Participation processes can improve environmental decision-making. However, proving the impact of participation processes—i.e. decision-making involving diverse actors from civil society, business, state, and administration—is challenging. This paper therefore examines participation processes by applying proxy measures that are assumed to strongly correlate with improved environmental decision-making. Such indicators include the perception of the process as being fair and legitimate, the final outcomes being considered effective and efficient, satisfaction with one's own engagement and the development of trust, and conflict resolution. Participation process characteristics such as participation format and facilitation are assumed to have an impact on these indicators. This study examined participation processes in relation to the German energy transformation (Energiewende), asking respondents about their experience of participation, their perception of the process, and also about intermediate outcomes such as trust building and conflict resolution. An online survey was conducted, resulting in 516 valid responses. The results show that participation processes related to the Energiewende are often perceived as fair and legitimate. Moreover, the findings provide a better understanding of the relationships between participation process characteristics and desirable intermediate outcomes, such as trust and conflict resolution, as well as normative process factors. The intensity of a participation process—i.e. whether it is dialogic or a written consultation process—had no significant influence either on normative process factors, such as procedural fairness, or on trust or conflict resolution. Instead, a trustworthy moderator and the integration of all affected interests are important participation process characteristics that could determine the success of the decision-making process.

Matthew L. Hamilton & Mark Lubell, Climate Change Adaptation, Social Capital, and the Performance of Polycentric Governance Institutions, 152 Climatic Change 307 (March 2019), https://link.springer.com/article/10.1007/s10584-019-02380-2.

How do patterns of interactions among policy actors shape their ability to contribute to climate change adaptation decision-making processes in fragmented regional governance settings? We address this question through statistical models of adaptation policy actors’ assessments of access to scientific/technical information as well as their perceptions of cooperation and procedural fairness across numerous adaptation decision-making processes operating in the Lake Victoria region, East Africa. We measured actors’ collaborative interactions as well as their participation in task forces, steering committees, and other policy forums that have emerged in response to the challenges of building adaptive capacity to the effects of climate change in the region. Because information access, cooperation, and procedural fairness are shaped by social processes, we tested how the performance of policy forums varied according to different measures of social capital. Specifically, we distinguished between bridging social capital (the value of relationships that span or broker between distinct subgroups) and bonding social capital (which results from frequent interaction or from clustered relationships within subgroups). We found that measures of bridging social capital had a positive effect on actors’ assessments of their access to information in policy forums, but a negative effect on their perceptions of cooperation and procedural fairness in forums. In contrast, measures of bonding social capital had a positive effect on cooperation and procedural fairness, but no effect on information access. Taken together, our results suggest that different forms of social capital have separate—and potentially opposing—effects on distinct measures of the performance of adaptation policy forums. The relative importance of each performance measure, which may vary from one policy forum to another, should guide efforts to encourage different forms of social capital across the numerous decision-making processes that comprise regional climate change adaptation governance systems.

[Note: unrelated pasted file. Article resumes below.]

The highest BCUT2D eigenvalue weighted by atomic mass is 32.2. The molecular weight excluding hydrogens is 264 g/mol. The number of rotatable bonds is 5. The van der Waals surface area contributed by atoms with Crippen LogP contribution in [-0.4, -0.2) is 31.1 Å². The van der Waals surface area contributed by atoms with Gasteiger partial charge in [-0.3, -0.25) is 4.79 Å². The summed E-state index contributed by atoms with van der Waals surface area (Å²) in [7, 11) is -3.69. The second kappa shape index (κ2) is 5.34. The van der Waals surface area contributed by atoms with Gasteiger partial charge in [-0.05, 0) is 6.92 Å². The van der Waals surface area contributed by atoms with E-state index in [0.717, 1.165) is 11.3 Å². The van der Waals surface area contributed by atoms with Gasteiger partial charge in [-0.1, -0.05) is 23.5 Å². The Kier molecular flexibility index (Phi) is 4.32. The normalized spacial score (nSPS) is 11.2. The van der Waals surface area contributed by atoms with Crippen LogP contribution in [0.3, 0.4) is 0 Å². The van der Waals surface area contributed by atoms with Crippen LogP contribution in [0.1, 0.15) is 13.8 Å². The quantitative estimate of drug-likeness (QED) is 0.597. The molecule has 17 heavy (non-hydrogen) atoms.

Benjamin Froncek & Anette Rohmann, “You Get the Great Feeling That You’re Being Heard but in the End You Realize That Things Will Be Done Differently and in Others’ Favor”: An Experimental Investigation of Negative Effects of Participation in Evaluation, Am. J. Evaluation (published online February 2019), https://journals.sagepub.com/doi/abs/10.1177/1098214018813447.

Practical-participatory evaluation is often considered an effective approach to enhancing evaluation use. Despite this generally positive connotation, potential negative effects of participatory evaluation have also been discussed in the literature but never empirically investigated before. Drawing upon the social–psychological procedural justice literature, we assumed that stakeholders’ perceptions about the justice of an evaluation might explain possible negative effects of participatory evaluation on evaluation use. Negative effects of participatory evaluation on instrumental and conceptual use were explored in two experiments (Study 1: N = 85; Study 2: N = 78). The results show that negative effects of participation on evaluation use are mediated by stakeholders’ justice perceptions. Implications of the present research include considering stakeholders’ socioemotional needs, negotiation, and transparency when conducting participatory evaluation.